So this got my little brain working overtime. I may figure out a way to cut up the deprogramming footage and present it in some way that makes sense in the experience, perhaps spread over a number of screens in a gallery setting, so that audience members can take in smaller bits, discuss, share, etc.

Or I may simply allow the third act of The Hierarchy experience to be a discussion about the recruitment and ritual. One thing I find universal with this show is that people want to discuss the feelings and thoughts the show brought up for them.

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Josephine Hendrick gives audience members one-on-one “Soul Readings”

Challenging the Audience

This production got closest to what I want the show to be, in that it’s not a show at all. We even state that at the top of the experience.

The experience is designed not to entertain you, but to give you a space to explore your own reactions to being put in this situation. That is the entertainment.

I’ve always struggled with how to market what I want this experience to be, but after this production, I think I have a pretty firm grasp on it.

And what I want it to be cannot really be called “Theater” because that word brings with it a whole set of expectations that the experience will not satisfy.

This project challenges audience members directly, and asks them to contribute sometimes very personal details and feelings. This has never been a “show up and sit in the dark” kind of thing. No one is forced into anything, but if you do choose to take part, you will likely get into at least one uncomfortable situation. And your responses become creative contributions to the experience.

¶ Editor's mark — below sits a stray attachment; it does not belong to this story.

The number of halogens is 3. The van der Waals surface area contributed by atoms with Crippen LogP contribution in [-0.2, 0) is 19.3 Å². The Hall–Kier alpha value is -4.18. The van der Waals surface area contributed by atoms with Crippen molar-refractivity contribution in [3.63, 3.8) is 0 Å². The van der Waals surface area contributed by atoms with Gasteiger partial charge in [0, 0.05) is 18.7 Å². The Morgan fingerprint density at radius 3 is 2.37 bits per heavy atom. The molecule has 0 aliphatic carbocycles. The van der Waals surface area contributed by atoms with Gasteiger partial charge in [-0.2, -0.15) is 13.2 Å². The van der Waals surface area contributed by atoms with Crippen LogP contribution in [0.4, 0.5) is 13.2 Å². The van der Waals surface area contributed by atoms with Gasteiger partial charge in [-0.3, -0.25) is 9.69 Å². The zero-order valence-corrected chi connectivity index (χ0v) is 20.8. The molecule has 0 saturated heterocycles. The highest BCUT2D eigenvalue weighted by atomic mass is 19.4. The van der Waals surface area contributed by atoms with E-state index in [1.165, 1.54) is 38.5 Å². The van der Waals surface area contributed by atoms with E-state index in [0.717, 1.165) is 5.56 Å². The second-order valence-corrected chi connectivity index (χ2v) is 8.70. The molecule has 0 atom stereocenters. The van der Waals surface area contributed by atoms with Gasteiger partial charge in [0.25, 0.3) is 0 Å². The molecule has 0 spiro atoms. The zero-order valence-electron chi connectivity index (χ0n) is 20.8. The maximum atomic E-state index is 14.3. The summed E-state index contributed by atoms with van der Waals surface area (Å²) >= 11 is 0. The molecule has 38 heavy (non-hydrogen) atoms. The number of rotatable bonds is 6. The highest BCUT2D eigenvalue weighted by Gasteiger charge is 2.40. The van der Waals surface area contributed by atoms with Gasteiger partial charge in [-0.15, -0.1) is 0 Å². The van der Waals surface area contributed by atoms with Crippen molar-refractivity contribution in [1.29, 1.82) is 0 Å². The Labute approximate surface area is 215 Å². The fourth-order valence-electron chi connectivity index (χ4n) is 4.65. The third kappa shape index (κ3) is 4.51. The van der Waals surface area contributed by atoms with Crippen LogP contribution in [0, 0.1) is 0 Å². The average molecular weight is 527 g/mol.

One young college student had a very negative reaction to the experience. She did not like feeling manipulated by this cult. And I am 100% okay with that.

But it brought up one thing I’m still working with in the experience design; giving people like her the permission to speak up and voice their responses. When I told her that the show had a period built in for exactly that, she perked up and seemed interested again. She had not understood that during the experience.

So I clearly need to work harder on clarifying that moment.

The next night, we saw some emergent behavior as another college student came and took on the role of skeptic. When that moment in the show came where we ask the audience to voice any concerns, he jumped right in. The tension mounted and everyone kind of sat there uncomfortable as this one man confronted the cult. Eventually he walked out of the show.

I approached him out in the hall and he had a big grin on his face: “I just wanted to see what would happen.” This is the kind of play I love to inspire in an audience.

So I often like to use the word “playspace”, rather than “theater”. This still doesn’t quite get at it, but at the very least it starts to communicate the sandbox nature of what we’re doing. I’ve also considered “sandbox”, but for some reason it doesn’t hit me the same way “playspace” does.

One more element that clarified in this production is the effect the experience can have on the cast members themselves. I like to think of the cast and audience collaborating together, with the cast acting as much as guides to the world as performers in that world.

I was very impressed by Ed Iskandar’s work on The Mysteries, and chatting with him about providing social spaces for cast and audience to mingle. So I think there’s a lot to think about regarding the cast’s experience is as well.

I love the idea that a show is a kind of party, where cast and audience meet in the playspace and create something together.

The Way Forward

Another interesting response I got to this production came from one of the young actors involved. He suggested I bring this show to college sociology and religious studies departments. He felt that those departments often study the subjects brought up in the piece, but that allowing students to actually experience those subjects would give them a degree of understanding they would never get from book learning alone. He said there were things he had learned in school that he never really understood until he did this piece.

I’ve done a lot of work with Epic Theatre Ensemble over the past couple of years. They are a company whose mission includes using art to educate and to affect meaningful change in the world, and they’ve had a profound impact on my own work.

So this may be the final piece of the puzzle for The Hierarchy as well.